There may be some further comment from the blog team but, in the meantime your comments are most welcome.

Tuesday, 30 December 2014

Seattle Genetics and an alternative question -- but will the CJEU answer it?

The SPC Blog has received further news from our friend Mike Snodin (Park Grove IP) that he has published another article in Scrip Regulatory Affairs. This latest article, entitled “Supplementary Protection Certificates: the Court of Justice of the EU will have its day after all” (a copy of which can be obtained here), relates to the questions referred to the Court of Justice of the European Union (CJEU) in Case C-471/14 Seattle Genetics [on which see earlier SPC Blogpost here].

As regular readers of this blog will know, the questions referred by the Oberlandesgericht Wien in Seattle Genetics relate to the issue of whether longer term should be awarded to certain SPCs by relying upon the date of notification of a “centralised” Marketing Authorisation instead of the (earlier) date of the European Commission’s decision to issue the Authorisation.

Mike’s article discusses and analyses the questions referred to the CJEU and highlights potential problems with regard to the framing of those questions. In an attempt to clear away any confusion that could be caused by the manner in which the questions referred have been framed, Mike presents an alternative question that is more precisely adapted to the facts underlying Seattle Genetics. He concludes by expressing the hope that the CJEU decides to answer such an alternative question, and by outlining reasons why, in his view, that alternative question should be answered in favour of using the date of notification for “centralised” MAs.

Wednesday, 3 December 2014

Compliance with Article 3(a): will Eli Lilly help? Here's a new article


News has reached us that a regular contributor to this blog -- and one of the speakers at the recent SPC Blog seminar (Mike Snodin, Park Grove IP) -- has published a new article in Scrip Regulatory Affairs. A copy of the article, entitled “Supplementary Protection Certificates: the never-ending saga of Article 3(a)”, which was first published online by Scrip Regulatory Affairs on 1 December 2014, can be viewed via this link.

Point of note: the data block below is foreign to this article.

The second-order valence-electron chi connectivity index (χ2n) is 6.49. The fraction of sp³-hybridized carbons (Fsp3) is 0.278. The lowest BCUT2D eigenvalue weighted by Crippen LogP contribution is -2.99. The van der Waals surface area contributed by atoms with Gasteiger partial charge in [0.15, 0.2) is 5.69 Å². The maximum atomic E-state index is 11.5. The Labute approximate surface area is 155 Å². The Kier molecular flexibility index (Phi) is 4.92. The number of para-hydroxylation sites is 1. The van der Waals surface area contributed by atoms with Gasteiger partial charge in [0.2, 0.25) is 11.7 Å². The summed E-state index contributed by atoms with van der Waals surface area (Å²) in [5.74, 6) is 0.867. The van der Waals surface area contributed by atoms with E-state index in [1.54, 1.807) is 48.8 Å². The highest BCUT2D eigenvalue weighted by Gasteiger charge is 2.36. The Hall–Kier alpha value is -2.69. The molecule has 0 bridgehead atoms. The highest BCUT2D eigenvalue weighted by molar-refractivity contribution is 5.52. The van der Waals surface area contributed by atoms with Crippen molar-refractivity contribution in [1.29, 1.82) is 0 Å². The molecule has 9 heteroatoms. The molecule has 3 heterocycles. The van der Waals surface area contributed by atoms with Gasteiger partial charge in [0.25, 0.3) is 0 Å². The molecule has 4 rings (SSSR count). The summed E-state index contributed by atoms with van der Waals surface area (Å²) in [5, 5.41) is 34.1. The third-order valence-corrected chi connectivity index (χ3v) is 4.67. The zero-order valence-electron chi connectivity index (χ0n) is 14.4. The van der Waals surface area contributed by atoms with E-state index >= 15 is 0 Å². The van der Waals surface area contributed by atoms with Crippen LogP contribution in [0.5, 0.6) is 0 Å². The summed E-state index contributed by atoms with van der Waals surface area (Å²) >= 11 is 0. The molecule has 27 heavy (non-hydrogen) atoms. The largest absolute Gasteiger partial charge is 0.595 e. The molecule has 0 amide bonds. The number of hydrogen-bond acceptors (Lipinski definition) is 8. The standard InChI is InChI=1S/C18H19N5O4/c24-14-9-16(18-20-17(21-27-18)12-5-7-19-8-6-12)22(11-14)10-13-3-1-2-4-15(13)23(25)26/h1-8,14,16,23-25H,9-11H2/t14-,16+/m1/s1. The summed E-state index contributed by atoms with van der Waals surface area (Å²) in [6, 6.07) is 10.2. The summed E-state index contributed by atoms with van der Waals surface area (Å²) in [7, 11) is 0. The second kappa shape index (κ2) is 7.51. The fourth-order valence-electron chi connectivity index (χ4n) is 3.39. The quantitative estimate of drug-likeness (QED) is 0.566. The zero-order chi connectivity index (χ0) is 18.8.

Mike’s article explains why the ruling of the High Court, England and Wales, of July 2014 in Eli Lilly v HGS may well provide what the SPC community has sought for years, namely a test for compliance with Article 3(a) of Regulation 469/2009 that is not only simple and robust but which is also relatively straightforward to apply in a wide variety of cases.  However he also explains why, in his view, this is unlikely to be the end of the saga relating to Article 3(a). In this respect, Mike’s article discusses two alternative interpretations of Article 3(a) that have been proposed by some commentators and that could muddy the waters for a number of years to come.  While one of those alternative interpretations is perhaps not fundamentally inconsistent with the extent of protection test used by the High Court, Mike’s view is that the same cannot be said for the other -- which is based upon an unusual reading of the CJEU’s ruling in Queensland and which appears to be impossible to reconcile with the conclusions reached by the High Court.  Fortunately, however, Mike also outlines in his article the reasons why he believes that more challenging interpretation must be wrong and why the High Court’s extent of protection test must prevail –- at least for now.

Monday, 24 November 2014

Seattle "Relevant date" reference: UKIPO seeks comments

Back in October The SPC Blog posted a this item from Daniel J. Wise (Carpmaels & Ransford), "Austria refers Seattle Genetics to CJEU: is "relevant date" for EU or national law?". The UK Intellectual Property Office is now seeking comments on this reference, with a view to advising the UK government as to whether it wishes to make representations in this reference. According to the UKIPO's media release:
CJ case: C-471/14: SEATTLE GENETICS

We have received notification of a new case referred to the Court of Justice of the European Union (CJEU): C-471/14: A request for a preliminary ruling concerning the supplementary protection certificate for medicinal products.

The questions referred to the Court of Justice (CJ) for a preliminary ruling are: